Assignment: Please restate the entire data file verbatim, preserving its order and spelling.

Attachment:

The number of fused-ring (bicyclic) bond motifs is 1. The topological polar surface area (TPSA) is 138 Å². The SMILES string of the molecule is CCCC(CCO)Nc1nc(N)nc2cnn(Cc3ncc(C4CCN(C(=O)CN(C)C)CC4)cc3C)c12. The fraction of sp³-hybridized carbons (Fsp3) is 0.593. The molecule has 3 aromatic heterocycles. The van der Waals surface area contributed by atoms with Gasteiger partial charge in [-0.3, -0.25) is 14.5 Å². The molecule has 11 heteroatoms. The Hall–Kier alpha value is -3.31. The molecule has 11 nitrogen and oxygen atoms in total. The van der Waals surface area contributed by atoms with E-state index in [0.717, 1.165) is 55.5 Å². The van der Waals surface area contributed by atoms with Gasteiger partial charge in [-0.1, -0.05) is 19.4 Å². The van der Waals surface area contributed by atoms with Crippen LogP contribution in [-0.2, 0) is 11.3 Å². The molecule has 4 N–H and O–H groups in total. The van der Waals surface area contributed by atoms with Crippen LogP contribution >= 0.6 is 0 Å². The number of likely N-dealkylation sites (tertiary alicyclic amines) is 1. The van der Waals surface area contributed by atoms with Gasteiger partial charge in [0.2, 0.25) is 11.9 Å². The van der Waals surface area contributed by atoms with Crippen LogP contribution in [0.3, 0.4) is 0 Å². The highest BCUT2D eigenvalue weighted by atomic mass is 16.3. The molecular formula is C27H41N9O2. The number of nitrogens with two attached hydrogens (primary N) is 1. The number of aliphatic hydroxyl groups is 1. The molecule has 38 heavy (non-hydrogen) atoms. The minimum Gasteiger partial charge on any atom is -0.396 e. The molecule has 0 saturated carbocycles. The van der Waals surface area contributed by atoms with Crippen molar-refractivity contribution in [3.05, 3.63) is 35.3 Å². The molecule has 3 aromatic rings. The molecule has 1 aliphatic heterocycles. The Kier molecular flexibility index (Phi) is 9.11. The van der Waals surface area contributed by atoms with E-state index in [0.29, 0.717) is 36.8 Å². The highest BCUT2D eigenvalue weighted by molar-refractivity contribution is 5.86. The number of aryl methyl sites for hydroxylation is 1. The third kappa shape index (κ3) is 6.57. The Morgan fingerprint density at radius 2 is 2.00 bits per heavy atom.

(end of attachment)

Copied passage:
The number of fused-ring (bicyclic) bond motifs is 1. The topological polar surface area (TPSA) is 138 Å². The SMILES string of the molecule is CCCC(CCO)Nc1nc(N)nc2cnn(Cc3ncc(C4CCN(C(=O)CN(C)C)CC4)cc3C)c12. The fraction of sp³-hybridized carbons (Fsp3) is 0.593. The molecule has 3 aromatic heterocycles. The van der Waals surface area contributed by atoms with Gasteiger partial charge in [-0.3, -0.25) is 14.5 Å². The molecule has 11 heteroatoms. The Hall–Kier alpha value is -3.31. The molecule has 11 nitrogen and oxygen atoms in total. The van der Waals surface area contributed by atoms with E-state index in [0.717, 1.165) is 55.5 Å². The van der Waals surface area contributed by atoms with Gasteiger partial charge in [-0.1, -0.05) is 19.4 Å². The van der Waals surface area contributed by atoms with Crippen LogP contribution in [-0.2, 0) is 11.3 Å². The molecule has 4 N–H and O–H groups in total. The van der Waals surface area contributed by atoms with Crippen LogP contribution >= 0.6 is 0 Å². The number of likely N-dealkylation sites (tertiary alicyclic amines) is 1. The van der Waals surface area contributed by atoms with Gasteiger partial charge in [0.2, 0.25) is 11.9 Å². The van der Waals surface area contributed by atoms with Crippen LogP contribution in [0.3, 0.4) is 0 Å². The highest BCUT2D eigenvalue weighted by atomic mass is 16.3. The molecular formula is C27H41N9O2. The number of nitrogens with two attached hydrogens (primary N) is 1. The number of aliphatic hydroxyl groups is 1. The molecule has 38 heavy (non-hydrogen) atoms. The minimum Gasteiger partial charge on any atom is -0.396 e. The molecule has 0 saturated carbocycles. The van der Waals surface area contributed by atoms with Crippen molar-refractivity contribution in [3.05, 3.63) is 35.3 Å². The molecule has 3 aromatic rings. The molecule has 1 aliphatic heterocycles. The Kier molecular flexibility index (Phi) is 9.11. The van der Waals surface area contributed by atoms with E-state index in [0.29, 0.717) is 36.8 Å². The highest BCUT2D eigenvalue weighted by molar-refractivity contribution is 5.86. The number of aryl methyl sites for hydroxylation is 1. The third kappa shape index (κ3) is 6.57. The Morgan fingerprint density at radius 2 is 2.00 bits per heavy atom.